One of those challenges is the surging refugee crisis, fueled by conflict in the Middle East, especially Syria. To be sure, only a tiny fraction of those who have been displaced are currently seeking to enter the EU, and the million refugees expected to arrive this year represent only about 0.2% of the EU’s population. But when so many arrive in so short a time in just a few countries, the EU’s capacity to manage the influx has been overwhelmed, and controls at some borders within the Schengen Area have been restored.
In 2016, EU countries can be expected to get a handle on the immediate challenge, agreeing to key steps to control borders and share the burden of migration more equitably. But the longer-term challenges – integrating the refugees into European society and countering the rise of xenophobic political parties – will be far more difficult.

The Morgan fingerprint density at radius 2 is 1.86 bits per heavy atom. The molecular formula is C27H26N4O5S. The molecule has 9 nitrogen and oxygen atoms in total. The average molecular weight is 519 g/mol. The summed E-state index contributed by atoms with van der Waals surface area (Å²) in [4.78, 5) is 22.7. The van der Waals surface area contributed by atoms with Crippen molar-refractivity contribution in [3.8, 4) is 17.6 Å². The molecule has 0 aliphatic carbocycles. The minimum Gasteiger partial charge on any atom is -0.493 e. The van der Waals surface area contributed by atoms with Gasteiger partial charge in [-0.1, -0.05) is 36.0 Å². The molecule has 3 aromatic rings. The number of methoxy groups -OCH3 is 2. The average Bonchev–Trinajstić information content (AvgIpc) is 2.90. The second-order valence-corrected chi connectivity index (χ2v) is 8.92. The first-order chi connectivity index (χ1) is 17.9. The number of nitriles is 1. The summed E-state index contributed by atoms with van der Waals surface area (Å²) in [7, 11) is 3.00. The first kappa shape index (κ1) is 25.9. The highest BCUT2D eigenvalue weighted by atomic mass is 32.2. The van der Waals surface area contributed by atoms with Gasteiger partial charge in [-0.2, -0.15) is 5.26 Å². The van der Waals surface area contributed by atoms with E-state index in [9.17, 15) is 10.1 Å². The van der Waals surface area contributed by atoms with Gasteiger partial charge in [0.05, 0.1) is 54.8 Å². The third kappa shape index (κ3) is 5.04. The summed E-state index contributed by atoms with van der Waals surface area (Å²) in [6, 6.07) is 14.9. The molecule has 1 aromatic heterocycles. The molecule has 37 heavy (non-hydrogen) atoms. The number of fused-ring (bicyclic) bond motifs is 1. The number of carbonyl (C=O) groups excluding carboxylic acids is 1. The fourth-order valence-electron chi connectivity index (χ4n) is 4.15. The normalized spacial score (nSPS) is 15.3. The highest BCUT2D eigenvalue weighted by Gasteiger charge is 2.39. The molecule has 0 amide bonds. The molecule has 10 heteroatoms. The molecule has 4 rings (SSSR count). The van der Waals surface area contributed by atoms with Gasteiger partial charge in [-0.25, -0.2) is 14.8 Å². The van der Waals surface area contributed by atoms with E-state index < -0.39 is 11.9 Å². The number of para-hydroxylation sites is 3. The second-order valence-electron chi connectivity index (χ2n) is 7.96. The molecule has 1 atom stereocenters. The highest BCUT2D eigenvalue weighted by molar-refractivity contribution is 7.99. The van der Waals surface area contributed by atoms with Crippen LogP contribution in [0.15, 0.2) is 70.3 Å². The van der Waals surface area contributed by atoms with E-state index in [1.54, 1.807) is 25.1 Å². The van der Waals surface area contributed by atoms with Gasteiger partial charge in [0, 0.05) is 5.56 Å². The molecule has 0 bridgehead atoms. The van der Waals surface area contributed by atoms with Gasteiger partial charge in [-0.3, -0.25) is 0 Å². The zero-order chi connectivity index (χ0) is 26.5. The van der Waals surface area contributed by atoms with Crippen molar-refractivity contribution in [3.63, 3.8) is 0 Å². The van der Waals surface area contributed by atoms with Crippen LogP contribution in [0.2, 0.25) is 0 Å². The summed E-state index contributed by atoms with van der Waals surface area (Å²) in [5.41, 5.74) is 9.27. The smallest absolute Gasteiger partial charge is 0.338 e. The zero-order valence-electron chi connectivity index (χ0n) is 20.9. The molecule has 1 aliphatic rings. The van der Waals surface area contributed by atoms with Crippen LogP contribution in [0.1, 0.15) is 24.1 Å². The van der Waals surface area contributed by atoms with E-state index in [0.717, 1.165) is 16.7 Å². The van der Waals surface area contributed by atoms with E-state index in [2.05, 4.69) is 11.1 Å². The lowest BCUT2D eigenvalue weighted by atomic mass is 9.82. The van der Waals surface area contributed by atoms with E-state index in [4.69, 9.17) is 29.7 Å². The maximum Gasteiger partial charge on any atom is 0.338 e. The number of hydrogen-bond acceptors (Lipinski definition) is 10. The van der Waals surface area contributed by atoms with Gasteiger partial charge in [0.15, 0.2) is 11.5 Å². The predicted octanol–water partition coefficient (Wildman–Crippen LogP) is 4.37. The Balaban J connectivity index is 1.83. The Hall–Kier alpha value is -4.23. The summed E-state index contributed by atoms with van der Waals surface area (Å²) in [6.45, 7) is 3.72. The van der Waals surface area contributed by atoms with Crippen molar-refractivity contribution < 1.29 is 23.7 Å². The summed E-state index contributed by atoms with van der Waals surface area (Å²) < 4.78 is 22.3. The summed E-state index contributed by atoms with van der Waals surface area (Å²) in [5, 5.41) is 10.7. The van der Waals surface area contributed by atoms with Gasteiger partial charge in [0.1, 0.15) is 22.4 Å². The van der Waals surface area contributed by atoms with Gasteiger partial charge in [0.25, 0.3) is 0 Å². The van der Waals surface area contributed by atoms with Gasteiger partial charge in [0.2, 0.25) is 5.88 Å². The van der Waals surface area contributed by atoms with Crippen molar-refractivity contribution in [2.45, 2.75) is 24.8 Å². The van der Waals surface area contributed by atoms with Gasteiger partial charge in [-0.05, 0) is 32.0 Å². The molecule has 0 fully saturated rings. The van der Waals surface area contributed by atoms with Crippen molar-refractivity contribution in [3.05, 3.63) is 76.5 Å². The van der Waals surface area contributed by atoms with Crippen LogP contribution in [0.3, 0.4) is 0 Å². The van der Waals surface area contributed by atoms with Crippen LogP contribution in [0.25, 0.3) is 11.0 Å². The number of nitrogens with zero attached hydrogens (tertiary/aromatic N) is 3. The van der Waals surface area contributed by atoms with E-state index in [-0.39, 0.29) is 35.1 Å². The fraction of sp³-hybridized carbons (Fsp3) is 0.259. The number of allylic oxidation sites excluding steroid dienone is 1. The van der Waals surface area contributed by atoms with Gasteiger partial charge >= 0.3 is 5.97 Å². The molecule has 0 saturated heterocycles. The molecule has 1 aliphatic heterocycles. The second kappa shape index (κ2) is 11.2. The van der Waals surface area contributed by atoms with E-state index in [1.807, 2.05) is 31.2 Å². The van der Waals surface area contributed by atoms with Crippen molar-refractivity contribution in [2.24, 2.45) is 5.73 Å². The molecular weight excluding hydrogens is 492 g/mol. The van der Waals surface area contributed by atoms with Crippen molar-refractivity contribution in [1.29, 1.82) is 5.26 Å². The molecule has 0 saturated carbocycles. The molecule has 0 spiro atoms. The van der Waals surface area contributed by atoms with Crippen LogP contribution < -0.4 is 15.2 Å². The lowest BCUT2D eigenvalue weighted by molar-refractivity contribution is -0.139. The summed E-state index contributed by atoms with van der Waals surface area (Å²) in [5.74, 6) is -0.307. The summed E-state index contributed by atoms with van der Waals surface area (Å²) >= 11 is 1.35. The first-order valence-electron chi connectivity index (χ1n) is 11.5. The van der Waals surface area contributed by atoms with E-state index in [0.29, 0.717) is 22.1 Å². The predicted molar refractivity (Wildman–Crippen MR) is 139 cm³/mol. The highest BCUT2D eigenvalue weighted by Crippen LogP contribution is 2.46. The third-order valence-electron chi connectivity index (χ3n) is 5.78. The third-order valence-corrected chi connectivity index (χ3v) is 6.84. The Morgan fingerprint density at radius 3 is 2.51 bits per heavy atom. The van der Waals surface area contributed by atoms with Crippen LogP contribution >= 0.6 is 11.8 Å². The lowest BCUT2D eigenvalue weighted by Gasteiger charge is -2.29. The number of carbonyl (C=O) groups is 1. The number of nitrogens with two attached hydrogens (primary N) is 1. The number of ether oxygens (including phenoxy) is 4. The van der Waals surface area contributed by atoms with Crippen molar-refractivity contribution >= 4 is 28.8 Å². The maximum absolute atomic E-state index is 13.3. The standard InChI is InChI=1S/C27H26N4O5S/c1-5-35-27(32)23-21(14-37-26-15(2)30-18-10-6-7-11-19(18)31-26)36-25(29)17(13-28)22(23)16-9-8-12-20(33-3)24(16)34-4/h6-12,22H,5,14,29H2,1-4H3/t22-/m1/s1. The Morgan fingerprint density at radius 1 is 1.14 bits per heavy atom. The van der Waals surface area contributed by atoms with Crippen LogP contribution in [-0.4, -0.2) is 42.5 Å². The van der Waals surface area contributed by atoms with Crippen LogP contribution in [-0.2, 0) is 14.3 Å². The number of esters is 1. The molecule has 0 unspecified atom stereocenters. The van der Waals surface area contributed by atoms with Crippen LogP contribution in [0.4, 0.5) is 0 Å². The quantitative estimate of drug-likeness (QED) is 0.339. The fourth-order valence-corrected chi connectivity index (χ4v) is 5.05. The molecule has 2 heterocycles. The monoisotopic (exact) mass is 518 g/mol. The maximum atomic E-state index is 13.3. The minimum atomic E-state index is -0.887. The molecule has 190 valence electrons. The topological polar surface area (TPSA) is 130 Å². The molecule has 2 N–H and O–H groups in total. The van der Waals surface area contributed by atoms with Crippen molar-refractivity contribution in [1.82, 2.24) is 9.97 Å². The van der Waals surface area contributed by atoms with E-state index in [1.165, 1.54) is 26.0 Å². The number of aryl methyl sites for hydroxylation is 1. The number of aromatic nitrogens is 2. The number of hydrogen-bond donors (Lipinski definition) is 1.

Even without the refugee crisis and its aftershocks, the EU would be facing a demanding agenda. Progress on both the Transatlantic Trade and Investment Partnership and a single digital market are central to the EU global competitiveness, as are efforts to implement the planned capital-markets union. As if that were not enough, a new “global foreign and security strategy,” to replace the one that was developed during the more optimistic days of 2003, must be in place by June.